The Philistines defeat king Saul in battle. Rather than become a prisoner, Saul chooses to end his life by falling upon his sword. Although the Philistines desecrate his body, the people of Jabesh-Gilead give him and his sons a proper burial.
The Philistines prove to be a formidable force: “The battle raged around Saul, and the archers hit him, and he was wounded by the archers… Saul grasped the sword and fell upon it.” (vv. 3-4)
III. Important Verses
vv. 2-4: The Philistines pursued Saul and his sons, and the Philistines struck down Jonathan, Abinadab, and Malchi-shua, sons of Saul. The battle raged around Saul, and the archers hit him, and he was wounded by the archers. Saul said to his arms-bearer, “Draw your sword and run me through, so that these uncircumcised may not come and make sport of me.” But his arms-bearer, out of great awe, refused; whereupon Saul grasped the sword and fell upon it.
v. 7: And when all the men of Israel who were in the valley saw that they had fled and that Saul and his sons were dead, they abandoned their towns and fled; the Philistines then came and occupied them.
vv. 8-10: The next day the Philistines came to strip the slain, and they found Saul and his sons lying on Mount Gilboa. They stripped him, and carried off his head and his armor, and sent them throughout the land of the Philistines to spread the news to their idols and among the people. They placed his armor in the temple of their god, and they impaled his head in the temple of Dagan.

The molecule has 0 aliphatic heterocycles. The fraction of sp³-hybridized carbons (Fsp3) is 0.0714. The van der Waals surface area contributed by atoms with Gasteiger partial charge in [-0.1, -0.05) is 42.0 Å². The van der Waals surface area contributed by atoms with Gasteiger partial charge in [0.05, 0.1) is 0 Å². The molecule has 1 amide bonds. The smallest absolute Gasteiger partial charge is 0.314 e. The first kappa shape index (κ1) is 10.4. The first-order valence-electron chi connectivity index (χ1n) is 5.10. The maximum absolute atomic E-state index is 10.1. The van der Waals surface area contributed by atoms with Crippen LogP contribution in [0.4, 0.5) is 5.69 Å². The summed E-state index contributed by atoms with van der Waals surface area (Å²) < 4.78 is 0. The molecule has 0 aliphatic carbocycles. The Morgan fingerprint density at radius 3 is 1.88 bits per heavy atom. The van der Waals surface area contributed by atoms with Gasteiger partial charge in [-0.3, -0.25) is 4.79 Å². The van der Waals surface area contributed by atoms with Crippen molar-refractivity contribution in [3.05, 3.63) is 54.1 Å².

vv. 11-12: When all Jabesh-gilead heard everything that the Philistines had done to Saul, all their stalwart men set out, removed the bodies of Saul and his sons, and brought them to Jabesh. They buried the bones under the oak tree in Jabesh, and they fasted for seven days.
vv. 13-14: Saul died for the trespass that he had committed against the LORD in not having fulfilled the command of the LORD; moreover, he had consulted a ghost to seek advice, and did not seek advice of the LORD; so He had him slain and the kingdom transferred to David son of Jesse.
1-7. King Saul’s death
8-10. Saul’s body is desecrated
11-12. Saul is honored in death
13-14. Reasons for Saul’s demise
After listing the genealogies of “the ideal Israel,” the book of Chronicles takes a new tack by describing the reigns of King David and King Solomon. While it is clear that the narrative sections of Chronicles follow the outline of 1 Sam 31 – 2 Kings 25, there are numerous additions, omissions, and alterations. De Vries attempts to put our chapter into its proper perspective: “[The Chronicler] needs a rationale for dismissing Saul and his entire lineage in the history he is about to recount, thereby assuring for David the position of eponymous king of Israel. We immediately see that this writer expresses his view just as effectively in the passages he omits as in those he modifies or quotes more or less verbatim. He will hear nothing of Saul’s rise, of his long struggle to eliminate David, or of David’s own struggle against Ishbosheth. Not too much must be made of this human, worldly contest; for, rather, it is a matter of [the Lord] judging Saul and thereby clearing the way for David. This is the one and only place where we read that [the Lord] directly intervenes to substitute one king for another: ‘Therfore [the Lord] slew him and turned the kingdom over to David the son of Jesse’ (v. 14b).” (119) Indeed, Saul is condemned in vv. 13-14: “Saul died for the trespass that he had committed against the LORD in not having fulfilled the command of the LORD; moreover, he had consulted a ghost to seek advice, and did not seek advice of the LORD; so He had him slain and the kingdom transferred to David son of Jesse.”
VI. Works Used
(see “Commentaries” page)
De Vries, Simon J. “1 and 2 Chronicles,” The Forms of Old Testament Literature vol. 11 (Grand Rapids, Michigan: Wm. B. Eerdmans Publishing Co., 1989).
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